Fri Feb 19, 2010 @ 11:29AM PST
By Eriq Gardner
During Viacom's Q4 earnings call last week, CEO Philippe Dauman raised eyebrows by hinting that the company would seek to decrease
licensing money paid to record labels and music publishers for songs used in its successful "Rock Band" video game:
"As we go forward, we are continuing to focus more on software than hardware, looking to reduce the cost structure associated with 'Rock Band,' being selective in the music titles that we choose for 'Rock Band' based on their cost."
"The amount being paid to the music industry, even though their games are entirely dependent on the content we own and control, is far too small"
Maybe if record labels such as Warner are unhappy about the money being paid for licensing rights, they should consider creating their own game.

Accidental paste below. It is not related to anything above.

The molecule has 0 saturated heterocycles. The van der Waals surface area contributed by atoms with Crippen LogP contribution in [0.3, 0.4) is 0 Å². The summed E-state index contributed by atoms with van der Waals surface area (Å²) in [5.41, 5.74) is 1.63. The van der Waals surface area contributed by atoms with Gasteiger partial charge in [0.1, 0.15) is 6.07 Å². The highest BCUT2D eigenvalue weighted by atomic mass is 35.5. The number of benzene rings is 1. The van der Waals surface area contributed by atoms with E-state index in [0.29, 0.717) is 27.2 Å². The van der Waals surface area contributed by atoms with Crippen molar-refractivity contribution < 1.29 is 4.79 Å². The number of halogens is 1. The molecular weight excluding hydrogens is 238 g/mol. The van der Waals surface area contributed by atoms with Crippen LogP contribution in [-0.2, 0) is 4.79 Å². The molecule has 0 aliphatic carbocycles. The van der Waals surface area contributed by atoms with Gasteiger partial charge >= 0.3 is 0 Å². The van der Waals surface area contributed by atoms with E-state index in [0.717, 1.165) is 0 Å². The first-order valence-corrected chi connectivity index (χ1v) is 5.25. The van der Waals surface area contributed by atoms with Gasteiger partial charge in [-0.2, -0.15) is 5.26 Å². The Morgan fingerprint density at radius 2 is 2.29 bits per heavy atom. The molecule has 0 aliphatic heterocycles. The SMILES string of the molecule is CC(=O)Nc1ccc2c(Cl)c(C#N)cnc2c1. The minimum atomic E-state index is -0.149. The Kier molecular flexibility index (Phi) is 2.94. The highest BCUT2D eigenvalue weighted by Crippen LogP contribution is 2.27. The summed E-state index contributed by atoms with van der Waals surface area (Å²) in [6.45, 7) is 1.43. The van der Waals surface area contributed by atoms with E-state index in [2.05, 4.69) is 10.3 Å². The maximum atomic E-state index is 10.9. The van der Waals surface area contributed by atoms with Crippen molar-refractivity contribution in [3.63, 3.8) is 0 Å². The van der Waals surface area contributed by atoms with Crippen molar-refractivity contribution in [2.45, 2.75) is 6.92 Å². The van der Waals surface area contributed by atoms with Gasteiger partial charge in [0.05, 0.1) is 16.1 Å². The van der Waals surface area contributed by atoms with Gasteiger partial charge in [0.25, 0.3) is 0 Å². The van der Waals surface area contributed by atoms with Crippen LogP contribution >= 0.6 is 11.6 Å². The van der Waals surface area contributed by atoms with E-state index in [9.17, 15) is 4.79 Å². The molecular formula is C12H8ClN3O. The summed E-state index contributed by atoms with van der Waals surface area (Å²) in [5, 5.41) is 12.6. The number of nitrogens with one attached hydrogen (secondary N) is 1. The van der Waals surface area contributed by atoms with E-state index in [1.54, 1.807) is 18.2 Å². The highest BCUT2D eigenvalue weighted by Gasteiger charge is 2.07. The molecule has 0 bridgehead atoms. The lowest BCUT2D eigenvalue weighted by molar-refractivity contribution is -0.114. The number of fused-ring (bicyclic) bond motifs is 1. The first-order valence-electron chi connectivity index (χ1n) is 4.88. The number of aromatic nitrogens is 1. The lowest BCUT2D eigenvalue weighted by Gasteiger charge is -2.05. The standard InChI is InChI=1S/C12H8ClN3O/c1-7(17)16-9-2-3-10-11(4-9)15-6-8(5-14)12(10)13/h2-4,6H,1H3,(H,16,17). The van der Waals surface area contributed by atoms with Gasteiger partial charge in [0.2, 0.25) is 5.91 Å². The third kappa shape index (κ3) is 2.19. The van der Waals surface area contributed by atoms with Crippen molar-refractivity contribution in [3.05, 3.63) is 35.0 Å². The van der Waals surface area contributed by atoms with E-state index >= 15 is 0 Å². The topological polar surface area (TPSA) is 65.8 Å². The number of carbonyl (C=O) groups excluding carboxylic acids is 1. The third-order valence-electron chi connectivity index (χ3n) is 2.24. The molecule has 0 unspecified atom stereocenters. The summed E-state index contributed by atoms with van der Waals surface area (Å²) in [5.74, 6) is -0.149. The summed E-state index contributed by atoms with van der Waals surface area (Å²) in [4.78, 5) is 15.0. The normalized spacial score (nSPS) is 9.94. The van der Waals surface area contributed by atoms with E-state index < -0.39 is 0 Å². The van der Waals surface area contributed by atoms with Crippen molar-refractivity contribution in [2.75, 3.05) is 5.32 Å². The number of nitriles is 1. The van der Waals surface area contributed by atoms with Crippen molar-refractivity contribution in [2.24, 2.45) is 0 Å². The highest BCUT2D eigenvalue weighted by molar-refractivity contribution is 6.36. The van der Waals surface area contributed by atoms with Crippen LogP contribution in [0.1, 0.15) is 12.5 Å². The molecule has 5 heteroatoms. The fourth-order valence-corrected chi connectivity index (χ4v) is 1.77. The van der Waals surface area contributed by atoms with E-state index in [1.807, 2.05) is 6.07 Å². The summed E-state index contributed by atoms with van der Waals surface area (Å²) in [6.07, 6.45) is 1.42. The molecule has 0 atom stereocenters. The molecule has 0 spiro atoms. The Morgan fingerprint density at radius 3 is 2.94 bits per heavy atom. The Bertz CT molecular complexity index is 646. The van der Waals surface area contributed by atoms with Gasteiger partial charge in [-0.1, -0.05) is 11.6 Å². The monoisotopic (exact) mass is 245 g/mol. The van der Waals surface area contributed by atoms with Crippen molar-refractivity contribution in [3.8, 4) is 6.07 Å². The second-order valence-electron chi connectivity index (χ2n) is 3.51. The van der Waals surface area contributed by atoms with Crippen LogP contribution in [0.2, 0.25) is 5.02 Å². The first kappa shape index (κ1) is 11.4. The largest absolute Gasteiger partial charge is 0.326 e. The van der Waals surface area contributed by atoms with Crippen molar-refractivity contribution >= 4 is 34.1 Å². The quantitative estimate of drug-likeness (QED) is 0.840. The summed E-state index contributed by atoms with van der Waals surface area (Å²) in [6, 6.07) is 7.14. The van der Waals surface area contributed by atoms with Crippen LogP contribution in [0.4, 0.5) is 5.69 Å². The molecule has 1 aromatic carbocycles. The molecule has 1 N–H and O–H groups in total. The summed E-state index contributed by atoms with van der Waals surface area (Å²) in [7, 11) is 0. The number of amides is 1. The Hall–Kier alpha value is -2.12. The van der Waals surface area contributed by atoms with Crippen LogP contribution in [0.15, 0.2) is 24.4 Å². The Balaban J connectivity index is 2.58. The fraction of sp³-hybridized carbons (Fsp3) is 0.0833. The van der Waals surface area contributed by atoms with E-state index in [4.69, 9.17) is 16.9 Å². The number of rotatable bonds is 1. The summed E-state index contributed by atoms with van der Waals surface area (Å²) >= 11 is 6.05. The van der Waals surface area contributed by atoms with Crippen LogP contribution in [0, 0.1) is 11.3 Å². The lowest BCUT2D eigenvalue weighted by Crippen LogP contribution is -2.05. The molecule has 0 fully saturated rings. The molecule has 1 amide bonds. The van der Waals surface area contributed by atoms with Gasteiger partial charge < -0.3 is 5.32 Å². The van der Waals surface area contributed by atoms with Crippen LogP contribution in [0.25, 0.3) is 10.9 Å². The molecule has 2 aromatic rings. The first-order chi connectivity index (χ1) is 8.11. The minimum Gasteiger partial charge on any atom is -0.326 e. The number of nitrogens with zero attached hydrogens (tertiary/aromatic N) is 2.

But can they? Is "Rock Band" a patented concept?
Well, according to a qui tam action filed this week by the Patent Compliance Group against Vivendi's Activision Publishing division, the maker of "Guitar Hero," "Band Hero," "DJ Hero" and others, the games are being improperly advertised as patented or patent-pending. PCP claims that Activision has abused the process by not actually having relevant applications pending and/or not having patents that cover the scope of its marked products.
"False patent marking is a serious problem," the complaint
says. "Acts of false marketing deter innovation and stifle competition in the marketplace."
PCP, on its own behalf and on the behalf of the U.S., is seeking monetary damages not more than $500 for each of Activision's violations.